Today I have Menna van Praag, author of The House at the End of Hope Street releasing today here at the blog with a really terrific guest post for us to enjoy. This book sounds absolutely delightful and I can’t wait to delve into my copy plus I love the cover – it’s so pretty! It is being said that this novel will appeal to fans of Sarah Addison Allen and I’m a huge fan of hers so I’m anxious to see if I may just find myself another favorite author to enjoy. For now please enjoy Menna’s guest post entitled Life Lessons from Famous Women Who Went Before Us…
Being a writer can be a pretty lonely business. You spend so many hours inside your own head and, instead of chatting to colleagues during coffee breaks, you browse the internet or pace your office trying to solve the latest plot point problem. At least, I do. Once I’m deep into the first draft, the characters provide company and connection of sorts. But, of course, your relationship with them is rather one-sided. They might speak to you while you’re writing Perhaps it was this loneliness that led me to populate my new novel, The House at the End of Hope Street, with the spirits of late, great literary heroines.
As soon as I started researching these women: Daphne du Maurier, Virginia Woolf, George Elliot, Beatrix Potter, Sylvia Plath, Dorothy Parker, Doris Lessing, Agatha Christie . . . I stopped feeling lonely. Their spirits filled my writing room. I started hearing their voices in my head. They visited me with words of wisdom at random moments. I lived with them all for a few years and learned a lot.
It doesn’t matter that women a hundred years ago led such different lives from us, in so many ways, because our similarities are still much greater than our differences. When I was a young writer, just starting out on my journey, I didn’t know any other writers so I read the biographies and quotes of those I admired. Last year I became a mother for the first time and, needing to know how to balance motherhood and writing, I consulted my muses again. It was very enlightening. So much so that now I have a new writing project: 99 Days to Fulfill a Dream. Every day I pick an inspiring quote and write about how it can help you to fulfill any life dream you want to fulfill!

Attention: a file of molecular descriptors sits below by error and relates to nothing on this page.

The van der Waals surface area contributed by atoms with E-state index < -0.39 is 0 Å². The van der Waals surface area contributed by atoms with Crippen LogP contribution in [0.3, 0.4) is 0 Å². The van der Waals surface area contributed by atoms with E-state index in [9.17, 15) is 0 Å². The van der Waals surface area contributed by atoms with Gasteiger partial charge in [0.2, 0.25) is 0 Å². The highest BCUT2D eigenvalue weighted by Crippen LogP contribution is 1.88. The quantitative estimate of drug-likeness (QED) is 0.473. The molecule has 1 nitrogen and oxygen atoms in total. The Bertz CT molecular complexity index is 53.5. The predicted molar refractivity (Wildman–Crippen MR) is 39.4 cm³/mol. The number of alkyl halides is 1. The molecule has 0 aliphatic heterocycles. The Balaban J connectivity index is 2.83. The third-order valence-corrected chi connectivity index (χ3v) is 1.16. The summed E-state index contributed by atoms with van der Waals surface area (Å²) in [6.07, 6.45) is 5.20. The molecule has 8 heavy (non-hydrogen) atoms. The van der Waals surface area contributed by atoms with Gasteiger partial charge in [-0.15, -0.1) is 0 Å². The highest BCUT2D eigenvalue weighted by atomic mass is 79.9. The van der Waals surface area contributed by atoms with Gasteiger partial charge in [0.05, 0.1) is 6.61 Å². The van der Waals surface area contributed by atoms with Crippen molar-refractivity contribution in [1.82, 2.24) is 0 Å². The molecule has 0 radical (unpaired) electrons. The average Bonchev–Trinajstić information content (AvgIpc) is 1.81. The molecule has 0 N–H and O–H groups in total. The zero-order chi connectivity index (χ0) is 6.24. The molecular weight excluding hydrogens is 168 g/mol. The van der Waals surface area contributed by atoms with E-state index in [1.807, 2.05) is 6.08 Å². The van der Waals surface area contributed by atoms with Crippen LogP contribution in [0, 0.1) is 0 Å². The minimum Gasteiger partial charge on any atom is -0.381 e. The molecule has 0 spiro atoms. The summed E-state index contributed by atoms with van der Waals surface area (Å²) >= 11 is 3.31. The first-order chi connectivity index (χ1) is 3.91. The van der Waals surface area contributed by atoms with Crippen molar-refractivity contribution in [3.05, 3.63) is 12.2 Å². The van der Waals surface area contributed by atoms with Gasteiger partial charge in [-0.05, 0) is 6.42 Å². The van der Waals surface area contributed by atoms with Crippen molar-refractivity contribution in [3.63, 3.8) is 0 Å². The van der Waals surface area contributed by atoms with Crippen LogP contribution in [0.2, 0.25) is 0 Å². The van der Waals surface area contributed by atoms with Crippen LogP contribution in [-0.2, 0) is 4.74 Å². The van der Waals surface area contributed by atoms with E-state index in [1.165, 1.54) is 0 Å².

Ten Pearls of Wisdom from Ten Great Women
- “The secret of getting ahead is getting started.” — Agatha Christie
Do one thing today that will take you closer to your dream. Write a line or two, for example. It doesn’t matter if it’s any good or not, the only thing that matters is that you do it.
- “Avoid looking forward or backward. Keep looking upward.” — Charlotte Brontë
Don’t think about what you haven’t yet done or how much you have yet to do. Stay in the moment. “Failures” of the past and fears of the future don’t exist – focus on your hopes and inspiration and forget everything else.
- “No need to hurry. No need to sparkle. No need to be anybody but oneself.” — Virginia Woolf
Don’t add metaphorical glitter and bows in order to shine because you think what you’re doing isn’t enough. People fall in love with something when the heart that created it resonates with their own. You don’t need to dress up your heart.
- “The worst enemy to creativity is self-doubt.” — Sylvia Plath
Self-doubt is second-guessing the outside world. It’s assuming that you have to be better and/or different to succeed. But you don’t have to be Shakespeare/Picasso/Mozart/Meryl Streep in order to find your niche in the world. Do what you love and it’s very likely you’ll find others who love what you do.
- “Never complain, never explain.” — Dorothy Parker
While you’re travelling the bumpy road towards your dreams it takes discipline not to complain or explain yourself to others but it’s well worth it. Complaining undermines your passion. Explaining often diminishes your self-belief. To succeed you need all the passion and self-belief you can get!